As he did, he screamed. A sudden flurry of wings startled him, and an ominous white blur fluttered away. What was that? A bird? But it couldn't be Bogart. Bogart was dead. Dead and buried. What was this madness that had seized him? What melancholy spirit? But, no--there on the ledge lay concrete proof that he was not losing his mind. Droppings! The distinctive droppings of a ring‑necked, crimson‑crested cockatoo. He slumped into a chair, a vein throbbing in his neck.
Over breakfast the next morning, he contrived an explanation for the ghostly visitation. Bogart must have had a girlfriend! Some bird fancier's pet had escaped and lived in the trees nearby. She had heard Bogart singing and had taken to visiting at the window where the cage used to hang. To think that Bogart had night visitors I knew nothing about! The sly bird. No wonder that rascal loved his wine so much.
Jeremiah felt that he must put the bird out of his mind. Once and for all. He took the cage out to the garage and put a blanket over it. He put Bogart's toys away in a chest. He found the jar of seed mix in the cupboard and started to throw it away. But then he thought of all the hungry birds in the world. Including Bogart's girlfriend. I could give the seeds to Mrs. Dibble for her bird feeder. Or. . .I could just spread some of them out here on the window sill and feed the birds myself.
He was pleased by his sudden burst of altruism.
+ + + + +
A few days passed. He had dinner again with Philip and his wife. Philip put Jeremiah's hedge clippers by the door so he wouldn't forget them. Jeremiah did not remember a large chip in the wood on one of the handles, but he said nothing. Friendship is more important than clippers, he told himself.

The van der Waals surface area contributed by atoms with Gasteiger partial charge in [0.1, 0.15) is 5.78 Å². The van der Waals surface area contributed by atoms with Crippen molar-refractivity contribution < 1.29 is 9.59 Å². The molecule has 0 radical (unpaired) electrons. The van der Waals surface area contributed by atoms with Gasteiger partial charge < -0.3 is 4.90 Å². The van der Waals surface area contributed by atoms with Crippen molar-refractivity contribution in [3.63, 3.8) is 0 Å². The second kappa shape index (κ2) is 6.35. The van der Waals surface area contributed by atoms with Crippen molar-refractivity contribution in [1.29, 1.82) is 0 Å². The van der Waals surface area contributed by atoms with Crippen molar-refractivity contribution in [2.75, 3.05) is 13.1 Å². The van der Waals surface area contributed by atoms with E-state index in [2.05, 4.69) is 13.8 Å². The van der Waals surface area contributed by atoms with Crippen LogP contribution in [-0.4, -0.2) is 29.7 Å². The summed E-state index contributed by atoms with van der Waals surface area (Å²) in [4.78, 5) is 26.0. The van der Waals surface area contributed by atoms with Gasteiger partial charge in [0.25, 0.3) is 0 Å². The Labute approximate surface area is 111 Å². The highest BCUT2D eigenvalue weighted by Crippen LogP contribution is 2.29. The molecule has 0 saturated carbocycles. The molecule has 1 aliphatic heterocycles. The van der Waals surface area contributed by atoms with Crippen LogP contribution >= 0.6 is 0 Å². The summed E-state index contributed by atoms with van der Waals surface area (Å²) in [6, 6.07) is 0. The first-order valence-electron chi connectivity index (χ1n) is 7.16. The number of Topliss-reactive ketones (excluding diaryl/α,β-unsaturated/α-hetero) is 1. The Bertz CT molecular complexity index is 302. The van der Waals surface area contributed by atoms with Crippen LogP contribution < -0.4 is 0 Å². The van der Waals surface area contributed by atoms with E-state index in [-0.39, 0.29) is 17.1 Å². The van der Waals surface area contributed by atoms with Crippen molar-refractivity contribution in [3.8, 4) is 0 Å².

"Three helpings! Aren't you supposed to be watching your weight?" asked Philip, when Jeremiah passed his bowl for more dumplings.
"I'll work it off tomorrow, trimming the shrubs. I expect the clippers will be a bit stiff, since you didn't oil them."
"I oiled them. I should think you never oiled them. They wouldn't even open when I got them."
"You just don't how to work them properly."
"I know how to work them as well as you."
"Then what's that chip on the handle?"
"What chip? Oh--that? That was already there. Jeremiah, you are a fuss‑budget."
Jeremiah dropped his fork. He bolted up from the table and grabbed his hat and coat on his way out the door. At the porch, he paused only to scream a parting malediction. "Bird killer!"
He forgot the hedge clippers.
+ + + + +
When he got home, Jeremiah stood by the window, looking into the spring night. The snow was all gone. "I could use some fresh air tonight," said Jeremiah out loud. He left the window open.
It should have come as no surprise when later that night there was an eerie scraping at the window and a scratching, scratching on the sill. As if in a dream, Jeremiah went to the window and pulled back the curtain. What he saw there made his blood run cold. For on the window ledge, only inches away from his hand, perched a gruesome zombie‑like cockatoo. He was beginning to show signs of decay, and his eyes shone like burning sulphur.
Jeremiah stood transfixed for he knew not how long. He came to the next morning on the floor. He did not remember falling.
Tune in next week to Stark Raving Mythopath for the soul-stirring conclusion to this bone-chilling tale of terror, zombies, and things that go squa-a-awk in the night. . . .